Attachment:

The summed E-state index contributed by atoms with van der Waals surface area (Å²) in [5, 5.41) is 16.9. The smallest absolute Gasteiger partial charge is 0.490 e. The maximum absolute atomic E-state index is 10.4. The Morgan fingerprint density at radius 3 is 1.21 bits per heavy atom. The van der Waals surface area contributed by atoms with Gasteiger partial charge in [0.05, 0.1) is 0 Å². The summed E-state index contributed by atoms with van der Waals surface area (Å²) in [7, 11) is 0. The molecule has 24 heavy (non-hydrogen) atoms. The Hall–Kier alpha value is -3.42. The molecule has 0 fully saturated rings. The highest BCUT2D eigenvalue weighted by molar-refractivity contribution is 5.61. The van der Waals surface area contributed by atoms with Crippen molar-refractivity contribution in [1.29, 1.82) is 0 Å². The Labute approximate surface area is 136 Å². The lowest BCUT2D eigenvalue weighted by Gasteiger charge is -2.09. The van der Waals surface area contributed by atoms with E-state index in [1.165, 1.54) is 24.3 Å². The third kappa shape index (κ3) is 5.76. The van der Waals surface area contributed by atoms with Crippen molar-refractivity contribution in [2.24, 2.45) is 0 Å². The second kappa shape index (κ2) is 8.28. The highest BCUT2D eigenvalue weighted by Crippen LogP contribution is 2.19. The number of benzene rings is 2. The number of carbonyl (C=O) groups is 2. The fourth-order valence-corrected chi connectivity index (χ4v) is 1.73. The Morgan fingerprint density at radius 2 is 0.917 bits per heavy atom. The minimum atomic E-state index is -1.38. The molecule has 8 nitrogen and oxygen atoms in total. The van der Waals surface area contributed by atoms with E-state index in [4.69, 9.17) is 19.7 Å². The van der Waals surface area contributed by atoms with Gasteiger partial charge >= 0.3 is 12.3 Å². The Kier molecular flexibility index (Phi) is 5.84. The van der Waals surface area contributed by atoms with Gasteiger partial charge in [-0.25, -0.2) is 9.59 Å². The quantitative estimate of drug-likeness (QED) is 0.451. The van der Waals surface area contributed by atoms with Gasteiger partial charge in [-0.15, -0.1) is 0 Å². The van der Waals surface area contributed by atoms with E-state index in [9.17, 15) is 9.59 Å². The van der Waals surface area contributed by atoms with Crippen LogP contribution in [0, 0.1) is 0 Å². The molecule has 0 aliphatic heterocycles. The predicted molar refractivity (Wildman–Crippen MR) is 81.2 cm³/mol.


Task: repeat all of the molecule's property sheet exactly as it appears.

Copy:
The summed E-state index contributed by atoms with van der Waals surface area (Å²) in [5, 5.41) is 16.9. The smallest absolute Gasteiger partial charge is 0.490 e. The maximum absolute atomic E-state index is 10.4. The Morgan fingerprint density at radius 3 is 1.21 bits per heavy atom. The van der Waals surface area contributed by atoms with Gasteiger partial charge in [0.05, 0.1) is 0 Å². The summed E-state index contributed by atoms with van der Waals surface area (Å²) in [7, 11) is 0. The molecule has 24 heavy (non-hydrogen) atoms. The Hall–Kier alpha value is -3.42. The molecule has 0 fully saturated rings. The highest BCUT2D eigenvalue weighted by molar-refractivity contribution is 5.61. The van der Waals surface area contributed by atoms with Crippen molar-refractivity contribution in [1.29, 1.82) is 0 Å². The Labute approximate surface area is 136 Å². The lowest BCUT2D eigenvalue weighted by Gasteiger charge is -2.09. The van der Waals surface area contributed by atoms with E-state index in [1.165, 1.54) is 24.3 Å². The third kappa shape index (κ3) is 5.76. The van der Waals surface area contributed by atoms with Crippen molar-refractivity contribution in [2.24, 2.45) is 0 Å². The second kappa shape index (κ2) is 8.28. The highest BCUT2D eigenvalue weighted by Crippen LogP contribution is 2.19. The number of benzene rings is 2. The number of carbonyl (C=O) groups is 2. The fourth-order valence-corrected chi connectivity index (χ4v) is 1.73. The Morgan fingerprint density at radius 2 is 0.917 bits per heavy atom. The minimum atomic E-state index is -1.38. The molecule has 8 nitrogen and oxygen atoms in total. The van der Waals surface area contributed by atoms with E-state index in [4.69, 9.17) is 19.7 Å². The van der Waals surface area contributed by atoms with Gasteiger partial charge >= 0.3 is 12.3 Å². The Kier molecular flexibility index (Phi) is 5.84. The van der Waals surface area contributed by atoms with Gasteiger partial charge in [-0.25, -0.2) is 9.59 Å². The quantitative estimate of drug-likeness (QED) is 0.451. The van der Waals surface area contributed by atoms with Gasteiger partial charge in [-0.15, -0.1) is 0 Å². The van der Waals surface area contributed by atoms with E-state index in [9.17, 15) is 9.59 Å². The van der Waals surface area contributed by atoms with Crippen LogP contribution in [0, 0.1) is 0 Å². The molecule has 0 aliphatic heterocycles. The predicted molar refractivity (Wildman–Crippen MR) is 81.2 cm³/mol.